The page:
As I have more than a passing interest in men’s fashion, I figured that my ‘brief history of‘ blog series should probably feature menswear at some point. The idea sat dormant for a while, until British brand T.M.Lewin – best known for their men’s and women’s smart shirts – sent me the infographic below. It highlights that lots of items that we know and wear today have been around for much longer than you might think, and spurred me on to write a little bit about menswear through the ages.
If you’ve ever watched a period drama, visited an art gallery or a museum of costume, you’ll know that men’s clothing used to be much more elaborate than it is today. Doublets were embroidered, slashed and embellished, eye-catching codpieces symbolised virility, hose and stockings clung to shapely calves. Fashionable men pretty much dressed like rock stars, with a swagger to match. By the eighteenth century, rich men were wearing long embroidered coats and waistcoats in bright colours with frilly shirts, powdered wigs and heeled shoes. John Malkovich is the embodiment of this particular masculinity as Vicomte de Valmont in Stephen Frears’ 1988 film Dangerous Liaisons.
At the end of the eighteenth century, inspired by Beau Brummell, men began to avoid brighter and more decorative clothing in favour of understated tailoring. This was such a huge shift in the way men dressed that it was referred to as ‘The Great Masculine Renunciation’ by psychoanalyst John Flügel in his 1930 book The Psychology of Clothes, when men ‘abandoned their claim to be considered beautiful’ and ‘henceforth aimed at being only useful’. After a century of dark colours and full-length trousers, that had become far less revealing in their cut, the Victorian era ended on a very sombre fashion note for men. At the start of the twentieth century, the fashionable silhouette was long and lean – very formal with long coats and tall hats – becoming more casual and athletic through the 20s and 30s. However, after the Second World War, young men really started to break from the sartorial traditions of their fathers and grandfathers.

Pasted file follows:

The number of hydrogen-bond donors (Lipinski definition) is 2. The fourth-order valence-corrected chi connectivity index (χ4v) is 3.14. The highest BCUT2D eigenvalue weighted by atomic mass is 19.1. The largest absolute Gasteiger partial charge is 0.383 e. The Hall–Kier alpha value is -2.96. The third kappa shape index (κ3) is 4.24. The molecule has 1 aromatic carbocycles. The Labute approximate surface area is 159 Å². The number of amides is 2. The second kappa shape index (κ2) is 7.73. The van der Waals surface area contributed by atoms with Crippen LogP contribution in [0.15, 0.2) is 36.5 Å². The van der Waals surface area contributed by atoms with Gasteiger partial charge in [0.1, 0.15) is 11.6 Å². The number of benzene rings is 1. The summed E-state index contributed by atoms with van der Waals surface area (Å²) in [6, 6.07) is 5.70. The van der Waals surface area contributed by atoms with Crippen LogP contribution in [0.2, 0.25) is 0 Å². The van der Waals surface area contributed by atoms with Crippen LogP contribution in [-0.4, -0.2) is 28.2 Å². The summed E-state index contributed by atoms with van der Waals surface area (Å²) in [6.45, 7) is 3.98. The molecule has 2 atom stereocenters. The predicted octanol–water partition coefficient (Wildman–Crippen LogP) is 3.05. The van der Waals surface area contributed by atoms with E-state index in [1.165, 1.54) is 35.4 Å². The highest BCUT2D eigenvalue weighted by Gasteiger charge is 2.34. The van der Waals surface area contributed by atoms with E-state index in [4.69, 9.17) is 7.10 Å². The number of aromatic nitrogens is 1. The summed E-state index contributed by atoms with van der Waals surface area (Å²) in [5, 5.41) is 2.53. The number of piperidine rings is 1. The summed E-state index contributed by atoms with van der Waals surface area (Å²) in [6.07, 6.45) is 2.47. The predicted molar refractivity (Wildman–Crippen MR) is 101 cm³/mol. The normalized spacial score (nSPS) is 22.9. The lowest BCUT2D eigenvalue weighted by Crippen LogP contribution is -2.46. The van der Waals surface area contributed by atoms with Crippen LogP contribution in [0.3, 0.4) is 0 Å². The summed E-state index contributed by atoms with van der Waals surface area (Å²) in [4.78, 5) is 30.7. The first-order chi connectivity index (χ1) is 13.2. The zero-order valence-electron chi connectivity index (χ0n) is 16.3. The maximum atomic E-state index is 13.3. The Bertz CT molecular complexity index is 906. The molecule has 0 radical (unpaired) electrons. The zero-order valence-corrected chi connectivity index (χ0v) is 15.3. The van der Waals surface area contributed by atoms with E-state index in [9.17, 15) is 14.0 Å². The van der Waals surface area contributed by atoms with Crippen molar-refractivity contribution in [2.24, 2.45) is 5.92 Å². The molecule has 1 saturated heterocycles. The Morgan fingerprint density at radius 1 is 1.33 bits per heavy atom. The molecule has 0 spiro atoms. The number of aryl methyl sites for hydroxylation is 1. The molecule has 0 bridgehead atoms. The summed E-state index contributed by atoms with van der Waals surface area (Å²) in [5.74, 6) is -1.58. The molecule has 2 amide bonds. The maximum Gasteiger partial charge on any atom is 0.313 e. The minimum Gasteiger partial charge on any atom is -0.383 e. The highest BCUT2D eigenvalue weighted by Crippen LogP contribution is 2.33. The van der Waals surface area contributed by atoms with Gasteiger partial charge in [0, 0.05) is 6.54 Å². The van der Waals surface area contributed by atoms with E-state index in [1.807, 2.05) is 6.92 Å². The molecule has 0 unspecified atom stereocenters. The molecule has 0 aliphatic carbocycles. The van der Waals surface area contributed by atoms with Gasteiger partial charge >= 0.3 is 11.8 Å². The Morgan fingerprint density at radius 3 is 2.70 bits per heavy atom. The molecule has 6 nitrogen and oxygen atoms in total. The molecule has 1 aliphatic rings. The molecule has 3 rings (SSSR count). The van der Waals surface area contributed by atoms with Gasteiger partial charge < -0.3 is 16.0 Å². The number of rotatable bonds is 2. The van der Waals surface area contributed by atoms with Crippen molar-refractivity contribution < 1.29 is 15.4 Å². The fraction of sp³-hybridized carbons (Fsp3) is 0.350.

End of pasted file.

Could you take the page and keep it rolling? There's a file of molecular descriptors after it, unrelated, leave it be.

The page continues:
The 1960s, 70s and 80s saw a return to more elaborate menswear which featured rich fabrics, bold shapes and bright colours. From the rebellious individuality of the 60s to the numerous style tribes of the 80s, fashionable menswear became fun again. After the 1990s where everything was almost as baggy as a zoot suit, but nowhere near as stylish, the start of the twenty-first century saw a return to slim fitting shapes in uninspiring colours. Thankfully we now seem to be past that, with smart and casual menswear that is either inspired by classic looks from the early twentieth century or something rather more eccentric. Now heritage style, American sportswear and the Gucci Effect play a large part in shaping the latest trends. Hopefully this is the start of a brighter future for fashionable menswear.